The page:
Last week my friend Ann Emery posted a dataviz challenge on something I’d been wanting to figure out for a long time: how to make a diverging stacked bar chart in Excel (I’d also heard of them as sliding bar charts, but getting our dataviz terminology on the same page is another blog post). Diverging stacked bar charts are great for showing the spread of negative and positive values, such as Strongly Disagree to Strongly Agree (without a Neutral category) and because they align to each other around the midpoint, they handle some of the criticism of regular stacked bar charts, which is that it is difficult to compare the values of the categories in the middle of the stack.

Ann will post answers to her challenge, but here is how I figured it out. It was approximately 8 billion times easier than I expected.

The secret is hidden values at either end of the bars.

Here is what my data table looks like:


Let’s walk through it a bit. In the middle, in the black text, are my actual data values, what I ultimately want to show the audience. On either side I have purple Buffer columns. THESE ARE THE SECRET COLUMNS!!! In gray you can see my notes. So. Yo. Listen up. From “Disagree” over to the right, those values need to add up to 100%. Just mentally sum your Disagree and Strongly Disagree values and put the remainder in the Buffer column. Same thing for Agree over to the left.

Then select all the headings and values, from Buffer to Buffer, and create a 100% stacked bar chart. Mine looked like this:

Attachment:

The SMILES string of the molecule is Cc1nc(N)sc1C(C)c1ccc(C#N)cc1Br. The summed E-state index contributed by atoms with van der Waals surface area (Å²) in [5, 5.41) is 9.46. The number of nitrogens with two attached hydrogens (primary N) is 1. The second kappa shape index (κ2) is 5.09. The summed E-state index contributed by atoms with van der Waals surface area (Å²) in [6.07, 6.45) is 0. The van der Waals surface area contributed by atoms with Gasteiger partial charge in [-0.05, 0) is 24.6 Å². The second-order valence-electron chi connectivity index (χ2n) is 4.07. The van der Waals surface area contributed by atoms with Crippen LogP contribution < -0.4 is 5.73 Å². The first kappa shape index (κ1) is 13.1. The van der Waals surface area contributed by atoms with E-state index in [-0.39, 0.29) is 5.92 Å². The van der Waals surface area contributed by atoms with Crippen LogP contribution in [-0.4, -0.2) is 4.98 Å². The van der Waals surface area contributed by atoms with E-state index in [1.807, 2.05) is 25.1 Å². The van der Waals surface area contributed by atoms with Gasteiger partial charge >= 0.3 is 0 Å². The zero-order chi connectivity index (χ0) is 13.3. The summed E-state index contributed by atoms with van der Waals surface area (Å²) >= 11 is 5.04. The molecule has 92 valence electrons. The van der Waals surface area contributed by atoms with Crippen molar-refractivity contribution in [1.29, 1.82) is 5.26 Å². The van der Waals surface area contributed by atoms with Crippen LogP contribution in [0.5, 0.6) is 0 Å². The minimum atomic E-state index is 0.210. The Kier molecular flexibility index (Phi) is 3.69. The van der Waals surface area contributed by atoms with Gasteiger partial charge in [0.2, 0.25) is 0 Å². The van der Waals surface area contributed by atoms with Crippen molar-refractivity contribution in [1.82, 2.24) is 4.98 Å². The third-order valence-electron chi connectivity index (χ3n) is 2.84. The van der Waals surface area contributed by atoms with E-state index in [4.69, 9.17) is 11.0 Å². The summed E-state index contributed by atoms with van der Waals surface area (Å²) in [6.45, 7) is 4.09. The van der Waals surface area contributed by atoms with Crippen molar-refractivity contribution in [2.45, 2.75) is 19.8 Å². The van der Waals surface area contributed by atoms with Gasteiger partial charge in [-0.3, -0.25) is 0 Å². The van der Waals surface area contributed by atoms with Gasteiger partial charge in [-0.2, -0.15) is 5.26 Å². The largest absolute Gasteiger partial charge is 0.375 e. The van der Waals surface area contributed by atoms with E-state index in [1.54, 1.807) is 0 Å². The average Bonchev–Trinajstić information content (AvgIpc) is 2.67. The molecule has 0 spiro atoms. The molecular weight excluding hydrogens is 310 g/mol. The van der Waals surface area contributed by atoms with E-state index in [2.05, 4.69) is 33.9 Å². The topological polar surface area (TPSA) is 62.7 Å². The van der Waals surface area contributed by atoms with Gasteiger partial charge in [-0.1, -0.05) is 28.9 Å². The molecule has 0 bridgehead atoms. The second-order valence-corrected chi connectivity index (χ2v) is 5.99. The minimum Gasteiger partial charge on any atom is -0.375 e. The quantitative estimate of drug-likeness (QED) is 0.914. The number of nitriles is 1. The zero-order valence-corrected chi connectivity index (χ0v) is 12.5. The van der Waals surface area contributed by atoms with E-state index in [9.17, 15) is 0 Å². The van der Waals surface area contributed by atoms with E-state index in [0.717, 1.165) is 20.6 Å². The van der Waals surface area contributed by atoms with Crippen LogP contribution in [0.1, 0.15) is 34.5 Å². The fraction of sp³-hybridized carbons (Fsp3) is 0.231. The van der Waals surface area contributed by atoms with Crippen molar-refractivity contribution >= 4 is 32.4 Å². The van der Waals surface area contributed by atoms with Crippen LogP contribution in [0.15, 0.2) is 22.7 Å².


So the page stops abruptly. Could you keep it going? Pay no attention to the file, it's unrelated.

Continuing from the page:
Diverging1Not cool. I should see 6 segments in the stacked bar, not six bars. So right-click, choose Select Data, and click on Switch Row/Column. Now it looks like this:

Diverging2Bingo! So now it’s time to make the two Buffer categories white. Just right-click directly on the Buffer bars and select the white fill color. When you’re done it should look like this:

Diverging3Look at that! Now the only bars with color are the ones that encode our values. Still, it looks like crap, right? So delete the legend (we’ll add it back in later), delete the gridlines, and delete the y axis. Delete the x axis too BUT FIRST! Adjust the axis values so the max stops at like 70%. We want more of the chart area taken up by our actual values.

I also added data labels and changed the colors so that the positive were blue-er and the negative were red-er:

Diverging4To finish it off, I just need to add back my legend (across the top, using textboxes), give it a descriptive chart title, and add in my survey questions as data labels:


POW! That’s right! It takes just a little forethought with some basic math to better represent diverging survey data and circumvent some of the issues with a basic stacked bar. Rock on, people!

Tutorials just like this are in my latest book, Effective Data Visualization

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